Tag: education

Transforming Child Welfare Services, Part II

by
Jim Roberts, Founder/CEO
September, 2, 2020 -

I am very excited about the prospects of radically transforming our Child Welfare/Child Protective Services Systems. For three-plus decades, Family Care Network has worked with traumatized children, youth and families after they have gone over the falls, crashed on the rocks, and have been severely broken and damaged in the process. How wonderful--and smart--it will be to provide our very successful programs and services way upstream, to prevent system involvement. The prospects are exciting!

My Journey from Foster Youth to College Graduate

by
Raquel, FCNI’s 2015 Benefit for Kids’ Youth Speaker
August, 20, 2020 -

My early childhood was fairly normal. I lived with my mom, step-dad and older sister in Santa Barbara. My mom was a surfer, so most of my childhood was spent at the beach. When I was eight years old, my home life started to change. Around this time, we moved to Santa Maria in order to save money. Unfortunately, our housing situation was stable for only about a year before we started experiencing homelessness off and on, often sleeping in our car. When I neared adolescence, my step-dad left and it was just my mom, sister and me.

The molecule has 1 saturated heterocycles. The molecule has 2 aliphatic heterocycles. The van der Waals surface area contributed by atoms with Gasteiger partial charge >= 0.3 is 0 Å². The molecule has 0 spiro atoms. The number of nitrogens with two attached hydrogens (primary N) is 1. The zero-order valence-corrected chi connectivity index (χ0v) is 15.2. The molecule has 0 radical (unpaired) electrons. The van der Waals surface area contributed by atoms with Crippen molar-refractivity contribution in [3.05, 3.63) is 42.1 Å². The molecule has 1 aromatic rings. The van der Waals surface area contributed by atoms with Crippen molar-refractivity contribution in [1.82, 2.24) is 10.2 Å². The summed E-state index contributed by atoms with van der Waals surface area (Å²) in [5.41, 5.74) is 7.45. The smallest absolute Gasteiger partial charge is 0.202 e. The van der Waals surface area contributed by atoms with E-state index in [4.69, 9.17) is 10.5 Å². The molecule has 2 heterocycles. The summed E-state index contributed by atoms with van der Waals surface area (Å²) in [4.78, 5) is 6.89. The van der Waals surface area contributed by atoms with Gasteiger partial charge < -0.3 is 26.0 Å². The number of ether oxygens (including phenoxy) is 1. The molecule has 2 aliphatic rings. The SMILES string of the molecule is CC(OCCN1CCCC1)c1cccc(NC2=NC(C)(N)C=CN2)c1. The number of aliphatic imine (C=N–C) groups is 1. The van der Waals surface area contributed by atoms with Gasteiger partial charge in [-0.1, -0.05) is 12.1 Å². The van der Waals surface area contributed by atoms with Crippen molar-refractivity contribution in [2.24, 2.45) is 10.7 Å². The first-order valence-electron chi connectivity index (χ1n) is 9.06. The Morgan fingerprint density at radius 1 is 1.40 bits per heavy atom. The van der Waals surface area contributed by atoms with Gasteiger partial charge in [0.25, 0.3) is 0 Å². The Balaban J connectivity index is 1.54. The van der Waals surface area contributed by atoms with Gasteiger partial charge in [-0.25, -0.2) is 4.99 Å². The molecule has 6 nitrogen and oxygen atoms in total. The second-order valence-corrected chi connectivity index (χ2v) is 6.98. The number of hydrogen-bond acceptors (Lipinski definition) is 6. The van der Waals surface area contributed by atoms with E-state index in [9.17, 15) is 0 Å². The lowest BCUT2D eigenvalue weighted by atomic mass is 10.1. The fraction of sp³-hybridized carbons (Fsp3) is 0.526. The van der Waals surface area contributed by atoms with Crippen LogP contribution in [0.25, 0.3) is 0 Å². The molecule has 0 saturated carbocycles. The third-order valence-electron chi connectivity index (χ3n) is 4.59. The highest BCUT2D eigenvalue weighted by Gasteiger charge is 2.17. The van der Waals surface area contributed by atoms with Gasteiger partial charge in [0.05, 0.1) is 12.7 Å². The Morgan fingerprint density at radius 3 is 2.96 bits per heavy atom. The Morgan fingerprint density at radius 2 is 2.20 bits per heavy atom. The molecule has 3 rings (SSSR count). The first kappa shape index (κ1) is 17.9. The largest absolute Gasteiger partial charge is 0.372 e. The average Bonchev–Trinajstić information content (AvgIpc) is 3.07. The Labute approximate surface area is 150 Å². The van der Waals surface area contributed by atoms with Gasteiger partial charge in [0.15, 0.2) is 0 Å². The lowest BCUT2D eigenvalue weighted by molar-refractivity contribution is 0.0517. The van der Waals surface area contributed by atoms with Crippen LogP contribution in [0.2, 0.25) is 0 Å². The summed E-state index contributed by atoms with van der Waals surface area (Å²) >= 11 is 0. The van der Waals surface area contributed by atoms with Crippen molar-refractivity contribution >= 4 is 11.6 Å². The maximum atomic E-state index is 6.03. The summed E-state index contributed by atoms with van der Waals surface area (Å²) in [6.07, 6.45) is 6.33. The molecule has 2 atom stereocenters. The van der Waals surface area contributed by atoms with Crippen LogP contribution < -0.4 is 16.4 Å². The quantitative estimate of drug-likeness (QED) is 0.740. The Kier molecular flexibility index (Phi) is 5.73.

FAMILY

by
Jim Roberts, Founder and CEO
April, 30, 2019 -

I named the “Family Care Network” with a specific intent. FAMILY is our most important social institution and every effort should be made to support and strengthen families. A society exhibiting the disintegration of Family, is a society at great risk! The health of families is the most important ingredient to a healthy civil society. The stronger our family structure, the stronger and healthier we are as a nation. There is no disagreement--every child needs a healthy family! Let’s do our best to make sure this happens.

Education vs. Foster Youth

The Fight Continues
by
Jim Roberts
August, 31, 2015 -

Thousands of children and youth across the nation have begun or will soon begin school. Sadly, for foster children and youth, this ritual represents a foreboding process invoking fears of rejection, ostracization and trauma. For most foster children, school is not a fun or engaging place.

“Kicking Off” the New School Year with a Positive Attitude

by
Daniel Carlisle, FCNI Social Worker and Father
August, 24, 2015

For the last couple of years, my wife has hosted a “Back to School Kickball Game” for friends and neighbors. The group that usually gathers is a very eclectic mix of parents and children. A fun array of ages, backgrounds and family sizes; including foster families, adoptive families, toddlers, teenagers, tweens, mothers, fathers, brothers, sisters, uncles, aunts…and all of their different connections, temperaments and beliefs would make this list almost exhaustive.

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